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The Complex Sentence with the Subjunctive Mood (= subjoined mood).

§ 91. Subordinate sentences with the verb in the subjunctive mood (§§ 50, 92) are used in three ways: (1) AS NOUN-SENTENCES, subjects or objects of a verb.

e.g. (a) It is necessary that he should know it.

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(2) AS ADVERBIAL-SENTENCES of reason or purpose.

(a) Eat that thou mayest live.

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In all cases the Subjunctive of Purpose is equivalent to an adverbial infinitive.

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(3) IN CONDITIONAL SENTENCES, where the condition is always an adverbial limitation of the consequent.

e.g. (a) "Could I fly, I'd fly with thee."

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(b) "Had you seen but his look, you'd have sworn on a book

He'd have conquered a whole armada."

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§ 92. The subjunctive mood makes statements not of fact, but of mental conception. It always regards the future, and uses past tenses only (in English of today), except in the subjunctive of purpose. [§ 91 (2).]

§ 93. The simplest form of the subjunctive mood is, were; and in the consequents of conditional sentences the forms are, would, should, would have, should have.

e.g. If it were to fall it would break.

§ 94. Other subjunctive forms may be resolved into these; but verbal compounds not subjunctive will, when resolved, show indicative forms. (§ 57.)

e.g. If you should run you would see him = If you were to run you would see him.

If you might run you might see him = If you were permitted to run, it would be possible for you to see him.

If you could run you would see him = If you were able to run you would see him.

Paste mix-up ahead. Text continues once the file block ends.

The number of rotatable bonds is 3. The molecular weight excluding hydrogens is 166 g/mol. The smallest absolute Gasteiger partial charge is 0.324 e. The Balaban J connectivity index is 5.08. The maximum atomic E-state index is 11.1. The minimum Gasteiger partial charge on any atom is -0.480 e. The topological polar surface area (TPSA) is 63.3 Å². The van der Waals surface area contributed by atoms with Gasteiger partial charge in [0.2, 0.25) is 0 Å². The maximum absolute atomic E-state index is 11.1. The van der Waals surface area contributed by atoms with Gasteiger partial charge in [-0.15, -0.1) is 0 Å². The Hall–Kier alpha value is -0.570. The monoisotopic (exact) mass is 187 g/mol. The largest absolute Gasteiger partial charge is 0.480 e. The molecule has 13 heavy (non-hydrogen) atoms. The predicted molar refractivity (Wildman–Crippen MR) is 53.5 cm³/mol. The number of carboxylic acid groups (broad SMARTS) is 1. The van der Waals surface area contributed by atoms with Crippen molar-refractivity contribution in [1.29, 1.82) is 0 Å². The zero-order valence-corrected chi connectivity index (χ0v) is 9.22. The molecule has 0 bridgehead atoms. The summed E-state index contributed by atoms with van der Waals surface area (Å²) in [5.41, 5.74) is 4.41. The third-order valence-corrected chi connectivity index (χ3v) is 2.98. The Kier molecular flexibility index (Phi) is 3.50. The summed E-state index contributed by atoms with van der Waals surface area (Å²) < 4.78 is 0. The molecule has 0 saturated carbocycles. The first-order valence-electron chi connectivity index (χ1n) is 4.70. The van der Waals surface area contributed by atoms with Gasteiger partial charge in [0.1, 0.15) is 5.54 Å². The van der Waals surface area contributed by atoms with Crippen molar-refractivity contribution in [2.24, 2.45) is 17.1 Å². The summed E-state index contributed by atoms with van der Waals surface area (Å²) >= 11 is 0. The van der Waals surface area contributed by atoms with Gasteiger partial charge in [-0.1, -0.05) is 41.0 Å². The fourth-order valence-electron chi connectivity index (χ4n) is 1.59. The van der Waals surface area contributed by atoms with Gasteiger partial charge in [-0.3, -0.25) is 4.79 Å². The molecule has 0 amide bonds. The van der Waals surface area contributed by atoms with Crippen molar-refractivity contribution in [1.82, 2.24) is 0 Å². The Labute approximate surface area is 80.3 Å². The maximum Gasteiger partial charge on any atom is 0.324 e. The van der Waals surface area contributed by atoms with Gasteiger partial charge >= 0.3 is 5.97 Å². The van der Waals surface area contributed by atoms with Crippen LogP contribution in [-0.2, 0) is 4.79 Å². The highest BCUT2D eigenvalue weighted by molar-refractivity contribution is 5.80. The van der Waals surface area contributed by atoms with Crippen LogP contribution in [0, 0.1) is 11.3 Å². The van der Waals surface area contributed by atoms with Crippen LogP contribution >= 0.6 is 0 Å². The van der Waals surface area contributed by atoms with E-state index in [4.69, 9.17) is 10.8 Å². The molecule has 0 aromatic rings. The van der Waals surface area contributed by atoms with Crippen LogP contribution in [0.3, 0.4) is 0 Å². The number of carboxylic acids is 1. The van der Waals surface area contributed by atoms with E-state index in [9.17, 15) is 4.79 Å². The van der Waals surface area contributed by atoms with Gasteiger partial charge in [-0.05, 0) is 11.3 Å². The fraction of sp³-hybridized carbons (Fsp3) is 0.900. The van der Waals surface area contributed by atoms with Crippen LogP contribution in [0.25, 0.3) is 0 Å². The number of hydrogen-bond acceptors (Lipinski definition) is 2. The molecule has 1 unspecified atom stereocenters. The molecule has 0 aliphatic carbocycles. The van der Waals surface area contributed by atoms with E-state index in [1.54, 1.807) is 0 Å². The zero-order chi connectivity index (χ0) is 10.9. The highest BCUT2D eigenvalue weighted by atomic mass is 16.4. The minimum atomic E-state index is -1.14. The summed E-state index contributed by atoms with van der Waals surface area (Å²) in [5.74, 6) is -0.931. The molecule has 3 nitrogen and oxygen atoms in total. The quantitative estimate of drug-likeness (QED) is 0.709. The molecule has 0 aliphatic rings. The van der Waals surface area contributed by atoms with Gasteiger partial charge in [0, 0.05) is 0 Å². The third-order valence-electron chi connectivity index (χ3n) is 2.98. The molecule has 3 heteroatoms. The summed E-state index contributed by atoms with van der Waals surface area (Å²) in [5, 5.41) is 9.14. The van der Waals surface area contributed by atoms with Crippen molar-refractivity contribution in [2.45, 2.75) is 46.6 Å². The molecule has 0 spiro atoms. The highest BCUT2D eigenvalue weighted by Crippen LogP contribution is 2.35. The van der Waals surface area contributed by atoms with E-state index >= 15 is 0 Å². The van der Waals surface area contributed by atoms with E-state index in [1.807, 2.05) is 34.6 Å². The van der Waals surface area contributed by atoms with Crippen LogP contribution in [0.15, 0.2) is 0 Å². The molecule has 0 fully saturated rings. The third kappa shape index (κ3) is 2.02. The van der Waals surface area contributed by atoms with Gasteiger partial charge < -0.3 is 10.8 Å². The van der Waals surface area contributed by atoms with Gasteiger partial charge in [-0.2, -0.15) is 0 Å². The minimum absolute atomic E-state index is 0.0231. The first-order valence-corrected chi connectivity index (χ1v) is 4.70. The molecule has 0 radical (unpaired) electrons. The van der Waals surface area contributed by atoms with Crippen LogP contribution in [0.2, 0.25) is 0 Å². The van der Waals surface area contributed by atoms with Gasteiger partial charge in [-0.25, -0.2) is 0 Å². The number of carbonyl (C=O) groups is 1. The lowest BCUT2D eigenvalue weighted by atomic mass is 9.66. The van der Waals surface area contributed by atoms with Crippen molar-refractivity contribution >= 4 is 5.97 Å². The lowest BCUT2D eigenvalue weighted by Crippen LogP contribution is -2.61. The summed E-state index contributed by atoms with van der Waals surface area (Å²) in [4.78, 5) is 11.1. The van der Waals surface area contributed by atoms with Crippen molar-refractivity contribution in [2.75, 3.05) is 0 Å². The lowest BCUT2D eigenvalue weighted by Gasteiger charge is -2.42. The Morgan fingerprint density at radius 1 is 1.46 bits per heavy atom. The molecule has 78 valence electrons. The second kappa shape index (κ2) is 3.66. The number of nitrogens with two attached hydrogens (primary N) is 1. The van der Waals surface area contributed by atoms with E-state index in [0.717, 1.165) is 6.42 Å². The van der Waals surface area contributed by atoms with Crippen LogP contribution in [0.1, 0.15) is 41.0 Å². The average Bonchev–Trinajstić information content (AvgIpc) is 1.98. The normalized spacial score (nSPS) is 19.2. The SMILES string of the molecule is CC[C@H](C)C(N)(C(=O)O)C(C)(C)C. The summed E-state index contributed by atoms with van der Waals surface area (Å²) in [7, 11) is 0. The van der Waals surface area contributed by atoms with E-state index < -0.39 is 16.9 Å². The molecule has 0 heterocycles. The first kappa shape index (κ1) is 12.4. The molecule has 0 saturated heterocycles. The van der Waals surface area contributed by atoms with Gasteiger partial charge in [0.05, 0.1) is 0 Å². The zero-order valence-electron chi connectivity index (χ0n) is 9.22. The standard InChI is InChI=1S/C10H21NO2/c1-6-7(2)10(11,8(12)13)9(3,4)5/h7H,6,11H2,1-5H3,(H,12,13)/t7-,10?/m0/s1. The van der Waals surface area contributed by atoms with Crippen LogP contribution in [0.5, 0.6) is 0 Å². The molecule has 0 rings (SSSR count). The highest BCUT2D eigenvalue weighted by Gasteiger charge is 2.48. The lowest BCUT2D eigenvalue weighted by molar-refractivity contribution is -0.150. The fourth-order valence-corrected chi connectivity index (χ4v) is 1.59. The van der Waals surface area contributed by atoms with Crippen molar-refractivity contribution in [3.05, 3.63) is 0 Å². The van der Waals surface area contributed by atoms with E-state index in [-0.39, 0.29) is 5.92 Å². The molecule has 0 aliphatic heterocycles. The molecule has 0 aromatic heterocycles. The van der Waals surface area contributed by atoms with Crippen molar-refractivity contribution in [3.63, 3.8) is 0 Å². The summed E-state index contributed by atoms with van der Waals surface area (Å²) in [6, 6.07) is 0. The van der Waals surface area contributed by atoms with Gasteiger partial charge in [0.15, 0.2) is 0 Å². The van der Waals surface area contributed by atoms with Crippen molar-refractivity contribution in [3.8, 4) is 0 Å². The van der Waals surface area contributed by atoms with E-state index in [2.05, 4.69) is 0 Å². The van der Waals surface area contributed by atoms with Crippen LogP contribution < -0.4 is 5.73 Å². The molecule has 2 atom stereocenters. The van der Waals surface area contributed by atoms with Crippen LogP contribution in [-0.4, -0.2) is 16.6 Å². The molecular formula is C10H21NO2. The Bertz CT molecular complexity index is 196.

If you would run I should be pleased If you were willing to run I should be pleased.

Although he tried, he could not lift the weight (= = was not able to lift, &c.)

§ 95. In conditional sentences indicative forms are often used.

e.g. If you run you will see him.

If you ran you would see him (= If you were to run, &c.—Indic. for subj.)

If I stand here, I saw him.




Analysis of English Speech-sounds.

§ 96. Letters are signs to represent the sounds made in speaking. When the sign is presented to the eye, the sound with which it is associated is recollected.

It has been determined that, in speaking English, forty distinct sounds are made. Therefore, if we would avoid confusion, we should have forty different characters or letters in our alphabet to represent them.

$97. The forty sounds are thus named: twelve simple vowel-sounds, four diphthongs, one nasal, four liquids, one aspirate, twelve mutes, and six sibilants.

§ 98. The twelve vowel-sounds may be heard in pronouncing—

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(b) The diphthongs are made by uniting two vowelsounds.

e.g. 1 and 11 in fowl, shout; 3 and 7 in boy, foil.

1 and 7 in pine; 7 and 11 in flew, view, beauty.

(c) The nasal may be heard as the closing sound of the word king.

(d) The liquids, so called because they melt or glide into other sounds, may be heard in—

(1) sleep, (2) pump, (3) saint, (4) screw.

(e) The aspirate or breathing is represented by h; as in hall, house.

N.B. It has no sound in heir, hour, honour, and their derivatives.

(f) The twelve mutes, which really do not represent sounds, but certain manners of commencing and cutting off sounds, may be heard as the initial and closing sounds of

1 4


5 6 7 9

8 8 11


pad, bathe, keg, froth, vat, khan, ghost.

There is a remarkable correspondence in the sounds represented by these letters:

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(g) The six sibilants or hissing sounds are heard


son zone, shone azure, chest gesture.

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